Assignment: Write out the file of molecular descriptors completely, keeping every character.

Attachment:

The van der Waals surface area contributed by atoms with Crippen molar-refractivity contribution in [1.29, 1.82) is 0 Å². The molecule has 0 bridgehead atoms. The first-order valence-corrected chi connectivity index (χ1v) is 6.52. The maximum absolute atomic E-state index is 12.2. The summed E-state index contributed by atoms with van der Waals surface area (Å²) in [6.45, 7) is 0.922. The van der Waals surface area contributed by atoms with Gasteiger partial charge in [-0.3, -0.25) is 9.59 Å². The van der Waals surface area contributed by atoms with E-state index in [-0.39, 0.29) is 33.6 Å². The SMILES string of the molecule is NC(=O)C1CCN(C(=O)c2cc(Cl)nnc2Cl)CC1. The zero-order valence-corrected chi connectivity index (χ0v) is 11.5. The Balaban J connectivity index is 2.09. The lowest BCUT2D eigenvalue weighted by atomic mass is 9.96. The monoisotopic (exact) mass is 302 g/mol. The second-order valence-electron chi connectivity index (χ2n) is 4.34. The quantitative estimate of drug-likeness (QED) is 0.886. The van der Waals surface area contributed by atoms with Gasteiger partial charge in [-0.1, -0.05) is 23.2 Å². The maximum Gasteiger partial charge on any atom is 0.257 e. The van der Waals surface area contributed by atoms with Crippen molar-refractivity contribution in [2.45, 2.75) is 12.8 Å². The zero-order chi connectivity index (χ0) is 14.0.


The van der Waals surface area contributed by atoms with Crippen molar-refractivity contribution in [1.29, 1.82) is 0 Å². The molecule has 0 bridgehead atoms. The first-order valence-corrected chi connectivity index (χ1v) is 6.52. The maximum absolute atomic E-state index is 12.2. The summed E-state index contributed by atoms with van der Waals surface area (Å²) in [6.45, 7) is 0.922. The van der Waals surface area contributed by atoms with Gasteiger partial charge in [-0.3, -0.25) is 9.59 Å². The van der Waals surface area contributed by atoms with E-state index in [-0.39, 0.29) is 33.6 Å². The SMILES string of the molecule is NC(=O)C1CCN(C(=O)c2cc(Cl)nnc2Cl)CC1. The zero-order valence-corrected chi connectivity index (χ0v) is 11.5. The Balaban J connectivity index is 2.09. The lowest BCUT2D eigenvalue weighted by atomic mass is 9.96. The monoisotopic (exact) mass is 302 g/mol. The second-order valence-electron chi connectivity index (χ2n) is 4.34. The quantitative estimate of drug-likeness (QED) is 0.886. The van der Waals surface area contributed by atoms with Gasteiger partial charge in [-0.1, -0.05) is 23.2 Å². The maximum Gasteiger partial charge on any atom is 0.257 e. The van der Waals surface area contributed by atoms with Crippen molar-refractivity contribution in [2.45, 2.75) is 12.8 Å². The zero-order chi connectivity index (χ0) is 14.0.